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A Byron Preiss Visual Publications, Inc. book Special thanks to Kirby McCauley, J
. Edward Kastenmeier, Martin Asher, and Keith R. A. DeCandido Library of
Congress Cataloging-in-Publication Data Bester, Alfred. The demolished man /
Alfred Bester. writing skills with his commercial work. When the time came to
show what he could really do, he, thankfully, turned to SF, and a master was born
. “Adam and No Eve," published in 1941, remains as strong now as the day it was
But Bester came first—and is still the master. Some critics have compared this
novel with the Jacobean revenge plays. But where the Jacobeans set their
stories in the world they knew, Bester had to invent a totally new world for his
What people are saying - Write a review
I was set to give this story five stars throughout most of the book, but the ending threw me off. Way off.
The majority of the story is a detective story; we follow a crime from the angle of the perpetrator, and the investigating police officer. The caper is made all that much more exciting by the existence of people with esp, known as peepers, of which our investigator is one, and our perpetrator is not. A thrilling game of mouse and peeper cat made the book a quick read, and fun to follow. The inclusion of the catchy lyrics the perpetrator has purposely stuck in his head to keep himself from leaking his crime to the psychics around him interspersed throughout the dialog and action was a great touch that really increased the tension through certain parts of the story.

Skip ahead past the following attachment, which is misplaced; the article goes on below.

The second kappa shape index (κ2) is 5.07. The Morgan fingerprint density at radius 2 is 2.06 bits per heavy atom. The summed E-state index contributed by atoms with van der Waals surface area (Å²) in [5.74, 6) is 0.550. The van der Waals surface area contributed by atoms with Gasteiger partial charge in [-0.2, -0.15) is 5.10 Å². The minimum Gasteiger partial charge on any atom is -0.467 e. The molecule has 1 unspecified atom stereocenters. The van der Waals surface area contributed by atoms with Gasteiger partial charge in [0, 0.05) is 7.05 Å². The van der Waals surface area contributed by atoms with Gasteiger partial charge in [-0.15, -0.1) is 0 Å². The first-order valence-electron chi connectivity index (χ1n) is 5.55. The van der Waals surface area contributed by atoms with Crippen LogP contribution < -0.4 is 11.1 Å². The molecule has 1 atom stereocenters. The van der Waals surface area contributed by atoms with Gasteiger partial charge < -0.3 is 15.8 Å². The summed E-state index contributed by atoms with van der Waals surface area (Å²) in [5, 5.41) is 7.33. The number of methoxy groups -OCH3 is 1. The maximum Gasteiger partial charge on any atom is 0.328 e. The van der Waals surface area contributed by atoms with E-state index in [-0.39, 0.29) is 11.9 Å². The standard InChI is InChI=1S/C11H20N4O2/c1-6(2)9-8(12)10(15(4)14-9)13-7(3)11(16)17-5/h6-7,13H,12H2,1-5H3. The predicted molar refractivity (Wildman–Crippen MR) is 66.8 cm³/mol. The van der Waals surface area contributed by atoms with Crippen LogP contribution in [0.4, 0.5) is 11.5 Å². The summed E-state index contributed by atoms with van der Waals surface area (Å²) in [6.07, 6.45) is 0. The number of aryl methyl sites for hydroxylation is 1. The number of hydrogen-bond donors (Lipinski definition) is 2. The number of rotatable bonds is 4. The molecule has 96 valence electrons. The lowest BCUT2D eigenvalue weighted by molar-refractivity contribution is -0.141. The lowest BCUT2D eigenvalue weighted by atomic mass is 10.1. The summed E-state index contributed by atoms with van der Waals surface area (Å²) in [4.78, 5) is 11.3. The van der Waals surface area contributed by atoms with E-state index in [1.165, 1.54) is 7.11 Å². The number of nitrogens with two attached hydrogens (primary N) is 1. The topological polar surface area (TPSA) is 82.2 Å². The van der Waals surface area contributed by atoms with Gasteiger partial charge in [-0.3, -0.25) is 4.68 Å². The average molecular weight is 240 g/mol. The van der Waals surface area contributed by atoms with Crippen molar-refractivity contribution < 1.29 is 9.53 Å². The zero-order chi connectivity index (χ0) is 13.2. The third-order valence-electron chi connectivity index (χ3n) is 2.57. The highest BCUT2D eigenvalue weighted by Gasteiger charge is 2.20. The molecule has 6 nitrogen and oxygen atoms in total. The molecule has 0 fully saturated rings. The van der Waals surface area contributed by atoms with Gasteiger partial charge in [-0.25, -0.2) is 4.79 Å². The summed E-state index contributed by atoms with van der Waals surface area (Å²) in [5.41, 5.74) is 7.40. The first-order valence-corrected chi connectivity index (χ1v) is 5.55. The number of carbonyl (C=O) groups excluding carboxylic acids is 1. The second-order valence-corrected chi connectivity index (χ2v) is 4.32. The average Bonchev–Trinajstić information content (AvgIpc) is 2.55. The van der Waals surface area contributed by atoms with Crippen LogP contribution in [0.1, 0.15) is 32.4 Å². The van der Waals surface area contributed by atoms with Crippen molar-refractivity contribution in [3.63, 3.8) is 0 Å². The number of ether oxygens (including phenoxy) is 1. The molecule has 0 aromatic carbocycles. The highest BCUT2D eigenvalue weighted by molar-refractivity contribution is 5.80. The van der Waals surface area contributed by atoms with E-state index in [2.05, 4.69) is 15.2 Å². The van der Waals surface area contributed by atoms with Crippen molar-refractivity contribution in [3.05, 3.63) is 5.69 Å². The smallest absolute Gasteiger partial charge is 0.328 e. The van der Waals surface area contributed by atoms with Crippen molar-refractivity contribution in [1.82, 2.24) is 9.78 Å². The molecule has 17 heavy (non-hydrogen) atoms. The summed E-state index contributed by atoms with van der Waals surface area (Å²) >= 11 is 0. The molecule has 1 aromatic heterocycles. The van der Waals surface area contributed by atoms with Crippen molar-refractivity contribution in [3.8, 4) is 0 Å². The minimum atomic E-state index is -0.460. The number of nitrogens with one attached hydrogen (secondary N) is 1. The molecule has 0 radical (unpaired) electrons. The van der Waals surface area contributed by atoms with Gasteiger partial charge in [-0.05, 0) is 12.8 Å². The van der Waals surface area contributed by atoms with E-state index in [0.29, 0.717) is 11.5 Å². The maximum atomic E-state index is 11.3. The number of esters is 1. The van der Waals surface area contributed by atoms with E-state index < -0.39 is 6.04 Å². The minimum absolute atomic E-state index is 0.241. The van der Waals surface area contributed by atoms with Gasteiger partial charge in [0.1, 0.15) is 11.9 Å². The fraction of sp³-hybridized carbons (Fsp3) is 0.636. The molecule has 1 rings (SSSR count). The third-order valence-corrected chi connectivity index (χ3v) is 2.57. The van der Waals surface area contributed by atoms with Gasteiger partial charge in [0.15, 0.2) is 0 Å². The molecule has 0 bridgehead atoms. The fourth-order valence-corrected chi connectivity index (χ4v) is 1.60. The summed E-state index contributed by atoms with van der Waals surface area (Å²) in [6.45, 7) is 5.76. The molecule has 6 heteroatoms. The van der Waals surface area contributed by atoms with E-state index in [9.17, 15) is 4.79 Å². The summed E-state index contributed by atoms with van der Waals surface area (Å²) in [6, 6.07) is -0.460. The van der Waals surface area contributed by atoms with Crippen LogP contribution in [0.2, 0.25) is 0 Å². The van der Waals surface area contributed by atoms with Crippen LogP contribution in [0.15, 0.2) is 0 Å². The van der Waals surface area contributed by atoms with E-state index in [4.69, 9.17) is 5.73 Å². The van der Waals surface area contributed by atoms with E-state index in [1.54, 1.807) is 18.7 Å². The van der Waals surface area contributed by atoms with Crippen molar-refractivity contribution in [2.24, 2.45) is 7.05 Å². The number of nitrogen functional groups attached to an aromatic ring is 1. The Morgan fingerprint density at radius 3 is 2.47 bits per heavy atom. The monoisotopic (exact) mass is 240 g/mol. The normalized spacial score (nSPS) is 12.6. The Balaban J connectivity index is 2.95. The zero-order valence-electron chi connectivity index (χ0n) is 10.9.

The conclusion however, I felt turned suddenly to a different tone altogether. The plot became less understandable, and the ending somewhat preachy. I suddenly got the impression that the author wrote the whole book as a means to state the exposition. Five stars until the last thirty pages or so.